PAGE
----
This season’s festivals are about death, but they’re also about life. We are apparently meant to celebrate in the face of death, poke fun at it, pull its mask off and see it for what it truly is – not something to fear, but something to dance with. Something to welcome when the time is right. Something to make room for, to acknowledge, to respect and to know intimately. Something to make every day sweeter and brighter. And lo, when we light the candles and sing the songs and send our prayers up with the smoke, something does loosen its grip. And something else, perhaps an accordance with all things, takes its place.
Yesterday our neighbours came and took the lives of the two pigs that will feed their family through the winter. The cheerful, brave little souls passed quickly and without distress, on home ground with friends and family near. One moment they were eating porridge and apples, and the next they were gone. No separation, no travel, no fear, no trauma. Tomorrow, the third pig goes. Another thirty or so chickens are feasting in what’s left of the garden, unknowingly reaching the end of their days. Less absolute but still sore are other losses – soon six of the goats, who we have fostered for friends, return to their people. One puppy of four has gone to his forever home; another leaves next week. And I can’t explain why this soul stays and this one goes, why dogs and cats are fed but not eaten and horses get forever homes while goats must leave, even on this farm. But I find that heavy worry and didactic reasoning doesn’t cure anything, and turning away from the world’s woes has never seemed to lighten them.
So today my exhaustion makes way for quiet celebration, and the sun shines and the barnyard calls. I open the pig gates and oust the swine from their afternoon nap. I demand that the goose join us; I call the chickens out; I summon the goats. I toss salmon roe to the chickens who revel in their fatty goodness. I take flax and alfalfa and spread it out for the herbivores. I bring crisp red apples from the cellar and dump them out in the snow. We are having a party for Big Boy’s last night on earth.
The horses hang on the fence, waiting for me to pitch them fruit to hunt in the snow and weeds. The barnyard hums with contented activity, eight species milling around in busy, light-hearted competition. This place holds us all, and Big Boy, our sweet pig born and raised and soon to die here, strides bright-eyed and easy through the snowy grass, rooting and foraging, and then flops on my lap, enormously, for one last cuddle. I thank him and love him fiercely, and let him go while holding him close. And think, there – if death came to me exactly now, swift and absolute, I’d be at peace with it. Let him be as well.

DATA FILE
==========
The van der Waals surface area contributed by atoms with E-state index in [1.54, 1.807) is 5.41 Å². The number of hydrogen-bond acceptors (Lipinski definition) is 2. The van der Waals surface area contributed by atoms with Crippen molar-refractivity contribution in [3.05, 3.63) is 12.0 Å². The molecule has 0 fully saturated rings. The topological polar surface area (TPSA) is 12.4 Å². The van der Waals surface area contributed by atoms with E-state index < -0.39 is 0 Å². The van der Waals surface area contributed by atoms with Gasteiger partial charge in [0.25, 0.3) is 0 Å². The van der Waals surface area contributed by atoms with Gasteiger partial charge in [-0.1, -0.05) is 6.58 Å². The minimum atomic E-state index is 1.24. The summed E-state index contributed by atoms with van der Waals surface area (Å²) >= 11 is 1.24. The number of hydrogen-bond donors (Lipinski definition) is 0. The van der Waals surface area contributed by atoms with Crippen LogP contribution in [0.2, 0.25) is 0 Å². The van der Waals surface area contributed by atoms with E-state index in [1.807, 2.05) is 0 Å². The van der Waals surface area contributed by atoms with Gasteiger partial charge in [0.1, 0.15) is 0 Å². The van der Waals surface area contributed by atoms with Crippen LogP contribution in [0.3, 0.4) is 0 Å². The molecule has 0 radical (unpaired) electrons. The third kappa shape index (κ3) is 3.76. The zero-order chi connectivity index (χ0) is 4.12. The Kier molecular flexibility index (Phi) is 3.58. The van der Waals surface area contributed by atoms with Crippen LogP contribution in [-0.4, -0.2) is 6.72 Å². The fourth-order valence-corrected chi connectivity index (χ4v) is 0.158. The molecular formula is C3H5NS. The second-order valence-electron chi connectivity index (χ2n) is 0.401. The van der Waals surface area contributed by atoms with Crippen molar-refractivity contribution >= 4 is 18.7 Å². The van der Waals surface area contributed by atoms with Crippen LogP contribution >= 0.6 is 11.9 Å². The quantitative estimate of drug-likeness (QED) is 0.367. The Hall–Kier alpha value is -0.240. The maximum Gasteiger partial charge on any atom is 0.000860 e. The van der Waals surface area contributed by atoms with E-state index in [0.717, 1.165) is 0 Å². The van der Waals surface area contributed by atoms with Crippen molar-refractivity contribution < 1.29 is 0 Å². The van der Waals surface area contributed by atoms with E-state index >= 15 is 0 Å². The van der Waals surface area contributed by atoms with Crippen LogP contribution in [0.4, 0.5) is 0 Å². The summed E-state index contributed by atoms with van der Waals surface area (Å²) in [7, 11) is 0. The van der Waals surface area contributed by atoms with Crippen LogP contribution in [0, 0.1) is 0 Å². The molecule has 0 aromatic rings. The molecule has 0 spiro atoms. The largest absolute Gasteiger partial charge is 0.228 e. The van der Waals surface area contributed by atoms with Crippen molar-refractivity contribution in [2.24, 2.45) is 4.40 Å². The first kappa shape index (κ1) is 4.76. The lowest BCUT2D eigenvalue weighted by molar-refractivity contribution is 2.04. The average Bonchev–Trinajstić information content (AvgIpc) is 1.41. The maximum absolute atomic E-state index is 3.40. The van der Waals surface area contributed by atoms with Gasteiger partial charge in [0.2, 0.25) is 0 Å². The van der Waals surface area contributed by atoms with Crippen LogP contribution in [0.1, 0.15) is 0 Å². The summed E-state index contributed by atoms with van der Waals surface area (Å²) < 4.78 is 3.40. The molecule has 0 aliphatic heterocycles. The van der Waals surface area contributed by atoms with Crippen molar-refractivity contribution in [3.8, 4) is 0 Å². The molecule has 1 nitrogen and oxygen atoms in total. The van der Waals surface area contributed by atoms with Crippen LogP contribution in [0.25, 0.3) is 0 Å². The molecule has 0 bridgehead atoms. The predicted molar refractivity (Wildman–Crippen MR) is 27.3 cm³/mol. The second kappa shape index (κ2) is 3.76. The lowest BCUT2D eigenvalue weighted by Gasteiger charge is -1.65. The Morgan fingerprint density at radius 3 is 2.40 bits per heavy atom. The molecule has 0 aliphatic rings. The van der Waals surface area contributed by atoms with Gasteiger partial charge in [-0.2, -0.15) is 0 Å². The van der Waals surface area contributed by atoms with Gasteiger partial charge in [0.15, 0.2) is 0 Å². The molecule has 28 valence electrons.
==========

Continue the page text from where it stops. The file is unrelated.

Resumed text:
This life we are living together is not wildness in the common language, no – this is managed, this is predicted, this is orchestrated and tended and tamed to many degrees.
This is undeniably domestic, but its edges give way to truth. The rules remain the same. We all live, we all die, and we all do better when we are fed well, afforded some freedom, and able to express our deepest natures; animal and spiritual and whatever else is in between. The coyotes howl no matter how thick the walls. The darkness falls and the light reclaims. And everything is more vibrant when you remember you’re a part of it.
After Big Boy pig left this world, I went to the remaining pigs, and I thought, how do I carry this? How do I apologize or… explain this to them? My voluntary part in it, my choice to have him die…
They were snuggled up together, the energy was very low; I had kept them apart but let them see his body afterwards so they wouldn’t wonder. And as I reached out energetically, I got the answer. I said, “Yeah I’m so sad too. I can’t believe he’s gone.” And we flowed sadness between us. And I kept the complicated parts to myself, because they aren’t part of their world. And then they got up and came out into the field with me and rooted around, pausing over the frozen blood stain on the ground and then carrying on.
I had a round bale delivered into their shelter and when they came back, they were so excited and got to work pulling it apart to make a comfy bed. Here’s a video of them – they surprised me by appearing balanced and content, despite the recent deaths. Mama Pig actually carries mouthfuls of hay to place just so in her boudoir (I’ve also seen her lay hay over her sleeping children). Her small husband prods her affectionately. Everyone rejoices in the tasty green novelty. Life goes on.
p.s. The big snuffles are from my running nose because it’s dang cold!
A barefoot hoof trimmer, a singer/songwriter, an amateur farmer – these are some of the hats Kesia Nagata wears when she’s not full to bursting with wondrous equine co-creation.